A Brief History of Seven Killings by Marlon James
Riverhead Books, 2014; 704 pp
Reviewed by Kimberly Gibson


“If it no go so, it go near so,” declares the Jamaican proverb in an epigraph to last year’s Man Booker Prize winner A Brief History of Seven Killings. In this epic of gang violence, which ranges from 1960s Kingston to 1990s New York, James tells his story from the first-person eyes of the bystanders and participants surrounding Bob Marley’s assassination attempt in 1976. As the Jamaican saying suggests, A Brief History tries to imagine the complex political underpinnings behind the events of the time, though the drama falls somewhat below its Biblical and Shakespearean allusions.

Shakespearean, I say, because one of the most fascinating voices in the book is the Banquo-esqe ghost of an assassinated politician named Sir Arthur Jennings who tells us the novel’s aim from the first chapter:

This is a story of several killings, of boys who meant nothing to a world still spinning, but each of them as they pass me carry the sweet-stink scent of the man that killed me.

Unfortunately, Jennings’ darkly mythical musings, though they crop up now and again, fade out before the last section of the novel, leaving behind the richness of his possible revenge.

Likewise, the Biblical parallel of Marley (Known only as “The Singer” in the novel) to Jesus isn’t carried through to the end. Though we do have a Judas in the gangster Josey Wales and a Magdalene in Nina Burgess, and though “The Singer” rises from his injuries to play a concert before thousands, the focus of the novel shifts abruptly to the political machinations behind the scenes and, later, to the formation of Jamaican drug gangs in New York.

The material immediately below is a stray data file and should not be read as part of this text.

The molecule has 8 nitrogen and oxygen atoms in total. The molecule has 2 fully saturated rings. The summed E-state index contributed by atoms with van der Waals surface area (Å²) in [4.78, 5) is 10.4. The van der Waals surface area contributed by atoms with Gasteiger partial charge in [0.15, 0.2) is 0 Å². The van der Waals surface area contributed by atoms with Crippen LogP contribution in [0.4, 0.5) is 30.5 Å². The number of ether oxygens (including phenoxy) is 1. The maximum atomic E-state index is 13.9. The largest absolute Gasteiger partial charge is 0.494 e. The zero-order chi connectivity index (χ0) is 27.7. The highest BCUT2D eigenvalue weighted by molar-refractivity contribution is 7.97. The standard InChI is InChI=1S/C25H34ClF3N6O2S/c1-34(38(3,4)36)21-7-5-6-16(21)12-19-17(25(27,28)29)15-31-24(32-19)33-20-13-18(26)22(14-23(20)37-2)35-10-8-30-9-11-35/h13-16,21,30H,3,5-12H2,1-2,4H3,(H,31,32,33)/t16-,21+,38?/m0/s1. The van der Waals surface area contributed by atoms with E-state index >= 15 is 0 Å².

So many elements are brilliant in this ambitious novel, but what’s lacking is unifying thematic structure. The Singer’s attempted murder is merely a turning point, not the climax, and Josey Wales’ fate doesn’t clinch the story. In a way, I feel cheated as the author teases a sharply defined narrative through the history of seven murders only to shoot far beyond bounds of the proposed plot. In this, perhaps, James approaches the reality of the Jamaican proverb in the book’s epigraph, sticking to historical realities instead of crafting a tight epic tragedy.

Admittedly, I was unsatisfied with some of the unresolved stories that I thought would become major thematic touchstones, but, as James slyly says through one of the novel’s characters, “The problem with a book is that you never know what it’s planning to do to you until you’re too far into it.” And in the end, when I think of the immense research, creativity, and devotion that this novel must have demanded from the author, I have to applaud the effort.